In 211 career games in the Czech league, he posted 91 points (37g, 54a) and a plus-51 rating.
"Radim is a quick transition defenseman who drives the play offensively and plays with a physical edge," general manager Doug Wilson said in a statement. "We like his offensive instincts especially on special teams and think his game will translate well in North America."
Sandberg, 22, has 71 points (25g, 46a) in 204 career games in the Swedish league. Last season, he posted 25 points (8g, 17a) and a plus-17 rating in 52 games.
Sandberg is set to make $742,500 in 2017-18 and $792,500 in 2018-19, a source confirmed.
The five-foot-nine, 180-pound Stockholm native also competed in the World Jr. Championships in 2013 and 2014, helping Sweden win silver both years.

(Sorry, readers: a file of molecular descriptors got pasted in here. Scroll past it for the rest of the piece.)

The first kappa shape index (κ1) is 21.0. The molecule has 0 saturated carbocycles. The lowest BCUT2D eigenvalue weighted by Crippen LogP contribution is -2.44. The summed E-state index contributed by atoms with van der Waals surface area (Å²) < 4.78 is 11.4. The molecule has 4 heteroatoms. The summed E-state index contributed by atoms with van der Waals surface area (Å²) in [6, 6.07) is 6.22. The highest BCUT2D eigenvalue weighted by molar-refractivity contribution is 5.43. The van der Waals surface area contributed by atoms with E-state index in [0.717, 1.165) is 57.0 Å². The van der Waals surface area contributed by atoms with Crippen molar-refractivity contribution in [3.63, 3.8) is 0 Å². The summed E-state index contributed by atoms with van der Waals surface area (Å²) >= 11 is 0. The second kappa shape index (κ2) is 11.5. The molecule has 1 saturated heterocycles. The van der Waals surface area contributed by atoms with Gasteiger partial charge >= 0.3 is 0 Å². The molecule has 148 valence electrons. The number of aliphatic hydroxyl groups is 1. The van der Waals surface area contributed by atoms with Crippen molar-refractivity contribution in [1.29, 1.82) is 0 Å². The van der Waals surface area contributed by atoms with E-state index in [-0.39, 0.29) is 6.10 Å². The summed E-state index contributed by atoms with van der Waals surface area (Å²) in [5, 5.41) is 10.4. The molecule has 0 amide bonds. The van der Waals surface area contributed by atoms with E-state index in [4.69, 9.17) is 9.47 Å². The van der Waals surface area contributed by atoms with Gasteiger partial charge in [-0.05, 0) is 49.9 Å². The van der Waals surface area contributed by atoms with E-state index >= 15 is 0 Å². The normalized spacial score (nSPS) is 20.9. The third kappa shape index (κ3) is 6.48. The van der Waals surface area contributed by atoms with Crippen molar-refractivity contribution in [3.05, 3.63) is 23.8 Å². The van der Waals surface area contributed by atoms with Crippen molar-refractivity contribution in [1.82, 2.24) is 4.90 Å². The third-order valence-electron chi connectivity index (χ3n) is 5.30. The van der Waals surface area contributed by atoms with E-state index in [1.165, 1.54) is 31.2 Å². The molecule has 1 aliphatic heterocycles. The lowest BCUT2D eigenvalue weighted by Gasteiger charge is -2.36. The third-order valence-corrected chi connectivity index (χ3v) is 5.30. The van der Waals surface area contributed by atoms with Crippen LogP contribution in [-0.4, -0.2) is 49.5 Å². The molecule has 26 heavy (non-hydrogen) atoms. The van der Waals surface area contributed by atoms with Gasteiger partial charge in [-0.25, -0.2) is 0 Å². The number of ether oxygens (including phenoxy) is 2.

"Filip is a very creative player who sees the ice well and can create offense in limited space," Wilson said. "He plays a high-pressure, puck-pursuit game and his battle level is something we have been impressed with, especially against older players. We are excited for him to join our organization."
The contracts for Simek and Forsberg are two-way deals, allowing them to play for the AHL Barracuda next season.
Per a source, Simek's deal is $925k at NHL level next season. Sandberg $742.5k in 17-18, $792.5k in 18-19 #SJSharks— Kevin Kurz (@KKurzNBCS) May 23, 2017